Boarding School - Sociological Issues of Boarding Schools


Sociological Issues of Boarding Schools

Some elite University-preparatory boarding schools for pupils from age 14 to 18 are seen by sociologists as centers of socialization for the next generation of political upper class and reproduces elite class system. This attracts families who value power and hierarchy for socialization of their family members. These families share a sense of entitlement to social class or hierarchy and power. Boarding schools are seen by certain families as centres of socialization where pupils mingle with others of similar social hierarchy to form what is called as Old boy network. Elite boarding school pupils are brought up with the assumption that they are meant to control society. Significant number of them enter political upper class of society or join financial elite in fields such as international banking and venture capital. Elite boarding school socialization instil students to internalize a strong sense of entitlement and social control or hierarchy. This form of socialization is called as “deep structure socialization” by Peter Cookson & Caroline Hodges (1985). This refers to the way in which boarding schools not only manage to control the pupils physical lives but also their emotional lives. Boarding school establishment involves controlling of behaviour regarding several aspects of life including what is appropriate and or acceptable which adolescents would consider as intrusive. This boarding school socialization is carried over well after leaving school and into their dealings with the social world. Thus it develops boarding school students to adhere to values of elite social class from which they come from or to which they aspire to be part of. According to Peter W Cookson Jr (2009) the elitist tradition of elite preparatory boarding schools has declined due to the development of modern economy and the political rise of the liberal west coast of the United States of America.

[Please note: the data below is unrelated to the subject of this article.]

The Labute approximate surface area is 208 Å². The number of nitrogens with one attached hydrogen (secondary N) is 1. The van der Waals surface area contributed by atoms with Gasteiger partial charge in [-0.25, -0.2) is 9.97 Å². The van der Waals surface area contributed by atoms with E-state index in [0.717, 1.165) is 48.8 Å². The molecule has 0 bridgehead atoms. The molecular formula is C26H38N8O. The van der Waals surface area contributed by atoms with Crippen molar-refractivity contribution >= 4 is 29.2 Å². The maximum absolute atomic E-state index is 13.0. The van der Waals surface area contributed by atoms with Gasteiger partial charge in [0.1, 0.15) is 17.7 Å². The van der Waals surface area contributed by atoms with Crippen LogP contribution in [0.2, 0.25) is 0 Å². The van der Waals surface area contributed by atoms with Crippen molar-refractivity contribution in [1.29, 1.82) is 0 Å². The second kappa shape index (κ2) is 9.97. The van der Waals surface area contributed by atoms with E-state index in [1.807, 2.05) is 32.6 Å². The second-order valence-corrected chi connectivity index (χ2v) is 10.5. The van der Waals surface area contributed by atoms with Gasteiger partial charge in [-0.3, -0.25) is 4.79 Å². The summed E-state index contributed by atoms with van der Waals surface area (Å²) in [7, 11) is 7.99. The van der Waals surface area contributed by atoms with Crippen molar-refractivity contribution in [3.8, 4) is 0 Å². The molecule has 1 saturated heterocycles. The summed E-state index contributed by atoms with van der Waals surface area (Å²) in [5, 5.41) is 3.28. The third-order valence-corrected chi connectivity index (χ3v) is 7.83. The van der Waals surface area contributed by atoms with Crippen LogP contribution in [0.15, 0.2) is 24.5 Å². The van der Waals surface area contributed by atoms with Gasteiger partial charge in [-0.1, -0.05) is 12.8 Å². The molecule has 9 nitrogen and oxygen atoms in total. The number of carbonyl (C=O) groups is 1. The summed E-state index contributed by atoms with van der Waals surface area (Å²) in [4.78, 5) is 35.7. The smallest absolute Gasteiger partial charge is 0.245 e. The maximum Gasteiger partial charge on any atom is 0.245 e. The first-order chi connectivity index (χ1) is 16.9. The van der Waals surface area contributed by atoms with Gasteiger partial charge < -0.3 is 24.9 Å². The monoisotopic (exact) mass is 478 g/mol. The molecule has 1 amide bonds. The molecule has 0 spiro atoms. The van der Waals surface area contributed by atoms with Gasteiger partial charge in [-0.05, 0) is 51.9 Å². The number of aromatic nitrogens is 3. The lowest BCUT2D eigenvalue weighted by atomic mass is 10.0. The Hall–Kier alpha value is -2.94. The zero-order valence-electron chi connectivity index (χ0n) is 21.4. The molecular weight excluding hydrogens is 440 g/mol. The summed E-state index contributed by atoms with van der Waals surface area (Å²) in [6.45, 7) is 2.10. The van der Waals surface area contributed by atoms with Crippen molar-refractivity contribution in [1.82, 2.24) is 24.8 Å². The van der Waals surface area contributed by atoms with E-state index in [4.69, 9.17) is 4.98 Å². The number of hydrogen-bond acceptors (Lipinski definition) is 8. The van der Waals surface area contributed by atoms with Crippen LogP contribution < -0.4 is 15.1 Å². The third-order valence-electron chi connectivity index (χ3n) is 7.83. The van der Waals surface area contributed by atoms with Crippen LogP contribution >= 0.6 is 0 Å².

Read more about this topic:  Boarding School

Other articles related to "sociological issues of boarding schools, boarding school":

Sociological Issues of Boarding Schools - Socialization of Role Control and Gender Stratification
... The Boarding school socialization of control and hierarchy develops deep rooted and strong adherence to social roles and rigid gender stratification as documented ... was the highly gendered student culture in boarding school ... The distinct and hierarchical nature of socialization and boarding school culture becomes very obvious in the manner pupils sit together and form cliques ...

Famous quotes containing the words schools, sociological and/or issues:

    In America the taint of sectarianism lies broad upon the land. Not content with acknowledging the supremacy as the Diety, and with erecting temples in his honor, where all can bow down with reverence, the pride and vanity of human reason enter into and pollute our worship, and the houses that should be of God and for God, alone, where he is to be honored with submissive faith, are too often merely schools of metaphysical and useless distinctions. The nation is sectarian, rather than Christian.
    James Fenimore Cooper (1789–1851)

    Art is a concrete and personal and rather childish thing after all—no matter what people do to graft it into science and make it sociological and psychological; it is no good at all unless it is let alone to be itself—a game of make-believe, or re-production, very exciting and delightful to people who have an ear for it or an eye for it.
    Willa Cather (1873–1947)

    The “universal moments” of child rearing are in fact nothing less than a confrontation with the most basic problems of living in society: a facing through one’s children of all the conflicts inherent in human relationships, a clarification of issues that were unresolved in one’s own growing up. The experience of child rearing not only can strengthen one as an individual but also presents the opportunity to shape human relationships of the future.
    Elaine Heffner (20th century)